Of course, the nature of quarrying and mining settlements can also be an indicator of the degree of threat, either real or perceived. The dispersed structures and lack of communal protective measures at Hatnub and Umm el-Sawwan suggest a relative lack of concern about attacks from the desert, whereas the Old Kingdom hilltop settlement at Wadi Mughara and the 12th Dynasty fortress at Wadi el-Hudi suggest that these locations were far less safe for the workers, at least during the Old and Middle Kingdoms.
There are also major variations in mining inscriptions between the Old and Middle Kingdoms in the Sinai region. During the Old Kingdom, inscriptions record the presence of naval personnel and lists of particular sets of troops. Such military references were far less common during the Middle Kingdom. We believe that the earliest expeditions into the Sinai were probably militarized, whereas during the Middle and New Kingdom, there was probably more peaceful cooperation with the non-Egyptian inhabitants of central and southern Sinai. Of course, another factor in the settlement types was the permanency of the work. Often, mines where gemstones or gold were extracted continuously over longer periods of time would have had more established communities than those where an expedition was mounted in order, for example, to quarry a specific obelisk.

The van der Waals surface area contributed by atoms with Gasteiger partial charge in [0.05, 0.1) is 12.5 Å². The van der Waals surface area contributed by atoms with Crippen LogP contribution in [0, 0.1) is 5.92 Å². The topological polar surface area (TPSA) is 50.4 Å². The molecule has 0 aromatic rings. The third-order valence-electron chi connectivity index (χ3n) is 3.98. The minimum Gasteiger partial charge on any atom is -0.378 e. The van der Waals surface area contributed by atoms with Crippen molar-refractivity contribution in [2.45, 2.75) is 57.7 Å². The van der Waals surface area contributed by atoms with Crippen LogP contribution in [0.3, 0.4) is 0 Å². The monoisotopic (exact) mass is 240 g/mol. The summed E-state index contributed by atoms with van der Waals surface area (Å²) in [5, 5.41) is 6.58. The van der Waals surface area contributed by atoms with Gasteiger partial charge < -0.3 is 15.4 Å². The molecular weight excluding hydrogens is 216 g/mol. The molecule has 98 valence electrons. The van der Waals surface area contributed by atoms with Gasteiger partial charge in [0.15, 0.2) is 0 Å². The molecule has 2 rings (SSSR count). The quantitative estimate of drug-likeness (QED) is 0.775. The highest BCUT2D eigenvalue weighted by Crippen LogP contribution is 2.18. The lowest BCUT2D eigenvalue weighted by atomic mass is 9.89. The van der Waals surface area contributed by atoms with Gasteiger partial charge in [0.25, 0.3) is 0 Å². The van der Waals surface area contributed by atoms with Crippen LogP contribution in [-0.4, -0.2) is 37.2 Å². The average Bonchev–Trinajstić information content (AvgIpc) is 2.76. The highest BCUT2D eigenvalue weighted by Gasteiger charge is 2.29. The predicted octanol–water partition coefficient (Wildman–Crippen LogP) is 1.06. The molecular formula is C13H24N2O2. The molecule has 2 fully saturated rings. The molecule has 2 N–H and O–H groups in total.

Tools and Extraction
Quarrymen and masons, like other craftsmen, had to be content with a small selection of implements. The tools used by workmen in quarries and mines depended, of course, on the type of material being removed. The types of tools used for the quarrying of softer stones during the Pharaonic Period has not been definitively determined. However, judging by the marks on walls, some type of axe or pointed pick, perhaps made of a hard stone such as basalt or dolerite and weighing between one and three kilograms, was probably used in the Old and Middle Kingdoms. During the New Kingdom and later periods, the workmen employed pointed chisels that were hammered with a mallet. The very wide grooves on the surface of a few stone blocks suggest that a very large stone chisel was sometimes used. It is also possible that soft stone was sometimes cut with copper saws that had a toothed edge embedded with grains of sand during the forging.